Businesses and establishments subject to this section that offer food and beverages for on-premises consumption are encouraged to offer food and beverages using delivery service, window service, drive-through service, or drive-up service, and to use precautions in doing so to mitigate the potential transmission of COVID-19, including social distancing.

In offering food or beverages, a business or establishment subject to this section that does not have the ability to offer window, drive-through or drive-up service may permit members of the public on its premises for the purpose of picking up their food or beverage orders.

"Delivery service," for purposes of this section, includes room service at hotels and similar establishments.

b. The following businesses and establishments located in unincorporated Pima County are hereby closed to use and occupancy by members of the public:

i. Bars, taverns, brew pubs, breweries, microbreweries, distilleries, wineries,tasting rooms, special licensees, clubs, and other similar businesses and establishments offering alcoholic beverages or spirituous liquor for consumption on-premises.

ii. Theaters, cinemas, and indoor and outdoor performance venues,

iii. Museums.

iv. Gymnasiums, fitness centers, recreation centers, indoor sports facilities, indoor exercise facilities, exercise studios, yoga and barre studios, and other similar facilities.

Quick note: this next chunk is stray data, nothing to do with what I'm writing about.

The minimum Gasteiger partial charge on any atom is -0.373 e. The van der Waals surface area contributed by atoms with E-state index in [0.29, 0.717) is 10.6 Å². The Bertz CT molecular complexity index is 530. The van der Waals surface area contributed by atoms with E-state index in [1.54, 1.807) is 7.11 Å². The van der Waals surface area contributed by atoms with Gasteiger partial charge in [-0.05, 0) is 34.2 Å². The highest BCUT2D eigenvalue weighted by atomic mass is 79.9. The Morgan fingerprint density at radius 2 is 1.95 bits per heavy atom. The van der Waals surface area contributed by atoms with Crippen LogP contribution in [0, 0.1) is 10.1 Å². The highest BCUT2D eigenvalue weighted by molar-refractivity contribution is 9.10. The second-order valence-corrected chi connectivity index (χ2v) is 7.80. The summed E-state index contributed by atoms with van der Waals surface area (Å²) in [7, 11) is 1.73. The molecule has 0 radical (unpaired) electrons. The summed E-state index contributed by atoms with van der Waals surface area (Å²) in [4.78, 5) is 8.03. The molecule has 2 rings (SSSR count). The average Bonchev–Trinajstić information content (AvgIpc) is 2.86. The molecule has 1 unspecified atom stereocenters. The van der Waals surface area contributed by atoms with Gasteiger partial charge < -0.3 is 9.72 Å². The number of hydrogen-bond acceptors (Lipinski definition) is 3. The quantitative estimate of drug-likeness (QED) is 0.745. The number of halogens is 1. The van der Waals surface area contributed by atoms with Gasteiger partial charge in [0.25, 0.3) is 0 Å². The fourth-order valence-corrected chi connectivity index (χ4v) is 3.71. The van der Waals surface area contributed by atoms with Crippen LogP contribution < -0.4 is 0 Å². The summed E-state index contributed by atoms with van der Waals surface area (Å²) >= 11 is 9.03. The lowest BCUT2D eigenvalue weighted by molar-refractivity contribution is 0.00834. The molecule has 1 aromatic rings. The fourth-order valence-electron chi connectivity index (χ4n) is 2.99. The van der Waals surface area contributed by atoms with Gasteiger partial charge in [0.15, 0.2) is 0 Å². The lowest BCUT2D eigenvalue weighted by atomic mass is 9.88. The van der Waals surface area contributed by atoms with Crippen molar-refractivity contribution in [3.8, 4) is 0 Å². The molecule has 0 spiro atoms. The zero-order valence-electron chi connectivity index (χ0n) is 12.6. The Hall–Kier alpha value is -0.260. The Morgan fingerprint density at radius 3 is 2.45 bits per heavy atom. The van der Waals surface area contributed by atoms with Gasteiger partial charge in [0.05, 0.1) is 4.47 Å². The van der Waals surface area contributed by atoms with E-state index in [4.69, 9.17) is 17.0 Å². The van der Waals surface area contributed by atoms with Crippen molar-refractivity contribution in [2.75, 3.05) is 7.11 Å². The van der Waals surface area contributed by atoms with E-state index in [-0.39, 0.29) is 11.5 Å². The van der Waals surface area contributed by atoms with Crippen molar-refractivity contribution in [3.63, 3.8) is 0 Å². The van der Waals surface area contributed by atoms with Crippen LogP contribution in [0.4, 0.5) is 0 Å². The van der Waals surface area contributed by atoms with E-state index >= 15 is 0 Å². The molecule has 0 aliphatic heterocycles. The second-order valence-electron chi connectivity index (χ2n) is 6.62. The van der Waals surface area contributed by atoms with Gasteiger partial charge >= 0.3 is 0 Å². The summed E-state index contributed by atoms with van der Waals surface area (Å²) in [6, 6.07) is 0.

v. Bingo halls, bowling alleys, indoor climbing or jumping/bouncing facilities,skating rinks, and other similar recreational or entertainment facilities. This section does not prohibit a proprietor, employee, contractor, vendor, or supplier of a local business from entering, using or occupying that place of business in their professional capacity.

Bars shuttered, restaurants takeout/delivery only

Ducey issued orders on last Thursday to close all bars in counties that have seen confirmed cases of coronavirus. That now includes 12 of Arizona's 15 counties.

Restaurants in the covered counties can only offer takeout/delivery food, with no dine-in service allowed.

Movie theatres and gyms are also to close in the affected counties under Ducey's order.

To mitigate some of the financial burdens of the policy, Ducey ordered that restaurants affected be allowed to deliver alcohol along with food.

10 times as many reported cases

Last Thursday, there were 44 reported patients who had tested positive for coronavirus in Arizona; 7 of them in Pima County.

On Wednesday, state officials said there were 401 cases in the state, with 49 Pima County residents diagnosed. Another additional case was reported in Cochise County on Wednesday, but not yet included in the state count, which is released each morning.

Six Arizonans have died from coronavirus since the outbreak began.